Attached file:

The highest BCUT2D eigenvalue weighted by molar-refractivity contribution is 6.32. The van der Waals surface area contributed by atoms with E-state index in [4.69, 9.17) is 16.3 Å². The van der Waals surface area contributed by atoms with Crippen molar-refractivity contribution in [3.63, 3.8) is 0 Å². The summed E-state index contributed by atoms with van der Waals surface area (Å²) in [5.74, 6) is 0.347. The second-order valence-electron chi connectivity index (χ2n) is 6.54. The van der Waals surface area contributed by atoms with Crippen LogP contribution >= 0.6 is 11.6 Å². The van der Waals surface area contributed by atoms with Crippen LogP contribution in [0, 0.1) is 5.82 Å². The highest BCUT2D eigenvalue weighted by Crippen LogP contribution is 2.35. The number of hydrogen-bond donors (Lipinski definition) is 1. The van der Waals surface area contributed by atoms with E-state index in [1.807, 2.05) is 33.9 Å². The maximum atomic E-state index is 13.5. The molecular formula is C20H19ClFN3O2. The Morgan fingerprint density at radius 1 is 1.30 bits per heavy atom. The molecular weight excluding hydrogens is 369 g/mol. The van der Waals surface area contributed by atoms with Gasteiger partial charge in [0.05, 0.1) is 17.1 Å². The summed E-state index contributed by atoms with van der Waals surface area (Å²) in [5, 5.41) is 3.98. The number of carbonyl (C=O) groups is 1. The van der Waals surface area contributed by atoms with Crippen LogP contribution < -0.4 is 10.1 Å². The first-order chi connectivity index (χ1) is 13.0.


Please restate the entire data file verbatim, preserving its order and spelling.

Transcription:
The highest BCUT2D eigenvalue weighted by molar-refractivity contribution is 6.32. The van der Waals surface area contributed by atoms with E-state index in [4.69, 9.17) is 16.3 Å². The van der Waals surface area contributed by atoms with Crippen molar-refractivity contribution in [3.63, 3.8) is 0 Å². The summed E-state index contributed by atoms with van der Waals surface area (Å²) in [5.74, 6) is 0.347. The second-order valence-electron chi connectivity index (χ2n) is 6.54. The van der Waals surface area contributed by atoms with Crippen LogP contribution >= 0.6 is 11.6 Å². The van der Waals surface area contributed by atoms with Crippen LogP contribution in [0, 0.1) is 5.82 Å². The highest BCUT2D eigenvalue weighted by Crippen LogP contribution is 2.35. The number of hydrogen-bond donors (Lipinski definition) is 1. The van der Waals surface area contributed by atoms with E-state index in [1.807, 2.05) is 33.9 Å². The maximum atomic E-state index is 13.5. The molecular formula is C20H19ClFN3O2. The Morgan fingerprint density at radius 1 is 1.30 bits per heavy atom. The molecular weight excluding hydrogens is 369 g/mol. The van der Waals surface area contributed by atoms with Gasteiger partial charge in [0.05, 0.1) is 17.1 Å². The summed E-state index contributed by atoms with van der Waals surface area (Å²) in [5, 5.41) is 3.98. The number of carbonyl (C=O) groups is 1. The van der Waals surface area contributed by atoms with Crippen LogP contribution < -0.4 is 10.1 Å². The first-order chi connectivity index (χ1) is 13.0.